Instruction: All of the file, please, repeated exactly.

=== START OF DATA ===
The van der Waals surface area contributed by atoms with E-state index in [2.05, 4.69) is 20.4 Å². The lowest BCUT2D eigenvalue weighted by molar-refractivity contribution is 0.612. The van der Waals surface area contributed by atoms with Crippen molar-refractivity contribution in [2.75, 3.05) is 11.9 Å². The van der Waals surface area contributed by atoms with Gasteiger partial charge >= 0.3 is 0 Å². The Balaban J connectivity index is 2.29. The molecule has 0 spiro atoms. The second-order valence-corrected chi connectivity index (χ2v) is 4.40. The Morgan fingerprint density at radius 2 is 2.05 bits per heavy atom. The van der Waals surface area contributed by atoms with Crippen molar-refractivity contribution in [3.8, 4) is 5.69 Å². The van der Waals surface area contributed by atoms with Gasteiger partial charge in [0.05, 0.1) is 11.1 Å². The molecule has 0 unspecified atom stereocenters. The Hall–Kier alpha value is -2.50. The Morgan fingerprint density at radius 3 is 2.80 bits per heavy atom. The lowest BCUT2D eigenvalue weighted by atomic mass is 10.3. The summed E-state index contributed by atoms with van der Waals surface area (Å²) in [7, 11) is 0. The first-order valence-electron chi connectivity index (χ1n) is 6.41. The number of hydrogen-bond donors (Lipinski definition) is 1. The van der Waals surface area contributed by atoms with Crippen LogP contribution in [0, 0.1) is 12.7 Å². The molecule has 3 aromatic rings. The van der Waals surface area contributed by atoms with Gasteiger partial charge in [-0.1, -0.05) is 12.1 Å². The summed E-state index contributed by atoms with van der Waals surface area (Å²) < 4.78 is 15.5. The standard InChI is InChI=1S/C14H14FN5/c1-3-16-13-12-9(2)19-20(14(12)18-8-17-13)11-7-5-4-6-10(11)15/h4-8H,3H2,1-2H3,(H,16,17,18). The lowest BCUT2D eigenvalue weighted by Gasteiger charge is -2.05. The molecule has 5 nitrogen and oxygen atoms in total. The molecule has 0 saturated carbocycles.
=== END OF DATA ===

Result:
The van der Waals surface area contributed by atoms with E-state index in [2.05, 4.69) is 20.4 Å². The lowest BCUT2D eigenvalue weighted by molar-refractivity contribution is 0.612. The van der Waals surface area contributed by atoms with Crippen molar-refractivity contribution in [2.75, 3.05) is 11.9 Å². The van der Waals surface area contributed by atoms with Gasteiger partial charge >= 0.3 is 0 Å². The Balaban J connectivity index is 2.29. The molecule has 0 spiro atoms. The second-order valence-corrected chi connectivity index (χ2v) is 4.40. The Morgan fingerprint density at radius 2 is 2.05 bits per heavy atom. The van der Waals surface area contributed by atoms with Crippen molar-refractivity contribution in [3.8, 4) is 5.69 Å². The van der Waals surface area contributed by atoms with Gasteiger partial charge in [0.05, 0.1) is 11.1 Å². The molecule has 0 unspecified atom stereocenters. The Hall–Kier alpha value is -2.50. The Morgan fingerprint density at radius 3 is 2.80 bits per heavy atom. The lowest BCUT2D eigenvalue weighted by atomic mass is 10.3. The summed E-state index contributed by atoms with van der Waals surface area (Å²) in [7, 11) is 0. The first-order valence-electron chi connectivity index (χ1n) is 6.41. The number of hydrogen-bond donors (Lipinski definition) is 1. The van der Waals surface area contributed by atoms with Crippen LogP contribution in [0, 0.1) is 12.7 Å². The molecule has 3 aromatic rings. The van der Waals surface area contributed by atoms with Gasteiger partial charge in [-0.1, -0.05) is 12.1 Å². The summed E-state index contributed by atoms with van der Waals surface area (Å²) < 4.78 is 15.5. The standard InChI is InChI=1S/C14H14FN5/c1-3-16-13-12-9(2)19-20(14(12)18-8-17-13)11-7-5-4-6-10(11)15/h4-8H,3H2,1-2H3,(H,16,17,18). The lowest BCUT2D eigenvalue weighted by Gasteiger charge is -2.05. The molecule has 5 nitrogen and oxygen atoms in total. The molecule has 0 saturated carbocycles.